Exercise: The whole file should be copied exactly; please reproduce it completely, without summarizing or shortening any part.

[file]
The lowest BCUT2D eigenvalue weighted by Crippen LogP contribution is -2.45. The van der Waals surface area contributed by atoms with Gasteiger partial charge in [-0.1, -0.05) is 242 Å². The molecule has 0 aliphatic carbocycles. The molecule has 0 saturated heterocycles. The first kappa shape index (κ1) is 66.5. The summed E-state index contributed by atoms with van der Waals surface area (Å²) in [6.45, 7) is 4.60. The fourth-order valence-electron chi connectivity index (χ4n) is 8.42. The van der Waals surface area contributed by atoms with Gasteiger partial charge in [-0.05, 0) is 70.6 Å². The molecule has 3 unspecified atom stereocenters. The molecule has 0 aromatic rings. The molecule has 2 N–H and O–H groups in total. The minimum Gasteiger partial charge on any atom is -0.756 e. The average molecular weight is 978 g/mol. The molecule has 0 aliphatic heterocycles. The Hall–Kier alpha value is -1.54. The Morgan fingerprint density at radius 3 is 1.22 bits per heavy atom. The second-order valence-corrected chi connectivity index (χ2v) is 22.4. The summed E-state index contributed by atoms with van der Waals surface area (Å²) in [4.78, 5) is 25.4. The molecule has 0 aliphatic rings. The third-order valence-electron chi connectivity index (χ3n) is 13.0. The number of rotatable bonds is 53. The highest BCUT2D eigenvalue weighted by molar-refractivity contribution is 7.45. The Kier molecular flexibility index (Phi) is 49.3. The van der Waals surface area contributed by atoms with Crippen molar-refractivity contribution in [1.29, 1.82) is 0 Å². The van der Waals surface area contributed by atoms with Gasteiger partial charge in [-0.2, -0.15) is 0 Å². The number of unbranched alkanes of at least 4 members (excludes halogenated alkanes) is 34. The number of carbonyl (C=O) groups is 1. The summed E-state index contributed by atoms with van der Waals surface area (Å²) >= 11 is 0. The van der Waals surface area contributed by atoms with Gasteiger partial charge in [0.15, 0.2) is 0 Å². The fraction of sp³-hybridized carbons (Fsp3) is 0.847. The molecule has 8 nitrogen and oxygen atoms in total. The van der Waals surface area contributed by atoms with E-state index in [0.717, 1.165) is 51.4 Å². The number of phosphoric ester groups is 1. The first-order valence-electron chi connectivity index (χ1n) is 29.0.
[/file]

The lowest BCUT2D eigenvalue weighted by Crippen LogP contribution is -2.45. The van der Waals surface area contributed by atoms with Gasteiger partial charge in [-0.1, -0.05) is 242 Å². The molecule has 0 aliphatic carbocycles. The molecule has 0 saturated heterocycles. The first kappa shape index (κ1) is 66.5. The summed E-state index contributed by atoms with van der Waals surface area (Å²) in [6.45, 7) is 4.60. The fourth-order valence-electron chi connectivity index (χ4n) is 8.42. The van der Waals surface area contributed by atoms with Gasteiger partial charge in [-0.05, 0) is 70.6 Å². The molecule has 3 unspecified atom stereocenters. The molecule has 0 aromatic rings. The molecule has 2 N–H and O–H groups in total. The minimum Gasteiger partial charge on any atom is -0.756 e. The average molecular weight is 978 g/mol. The molecule has 0 aliphatic heterocycles. The Hall–Kier alpha value is -1.54. The Morgan fingerprint density at radius 3 is 1.22 bits per heavy atom. The second-order valence-corrected chi connectivity index (χ2v) is 22.4. The summed E-state index contributed by atoms with van der Waals surface area (Å²) in [4.78, 5) is 25.4. The molecule has 0 aliphatic rings. The third-order valence-electron chi connectivity index (χ3n) is 13.0. The number of rotatable bonds is 53. The highest BCUT2D eigenvalue weighted by molar-refractivity contribution is 7.45. The Kier molecular flexibility index (Phi) is 49.3. The van der Waals surface area contributed by atoms with Crippen molar-refractivity contribution in [1.29, 1.82) is 0 Å². The van der Waals surface area contributed by atoms with Gasteiger partial charge in [-0.2, -0.15) is 0 Å². The number of unbranched alkanes of at least 4 members (excludes halogenated alkanes) is 34. The number of carbonyl (C=O) groups is 1. The summed E-state index contributed by atoms with van der Waals surface area (Å²) >= 11 is 0. The van der Waals surface area contributed by atoms with Gasteiger partial charge in [0.15, 0.2) is 0 Å². The fraction of sp³-hybridized carbons (Fsp3) is 0.847. The molecule has 8 nitrogen and oxygen atoms in total. The van der Waals surface area contributed by atoms with E-state index in [0.717, 1.165) is 51.4 Å². The number of phosphoric ester groups is 1. The first-order valence-electron chi connectivity index (χ1n) is 29.0.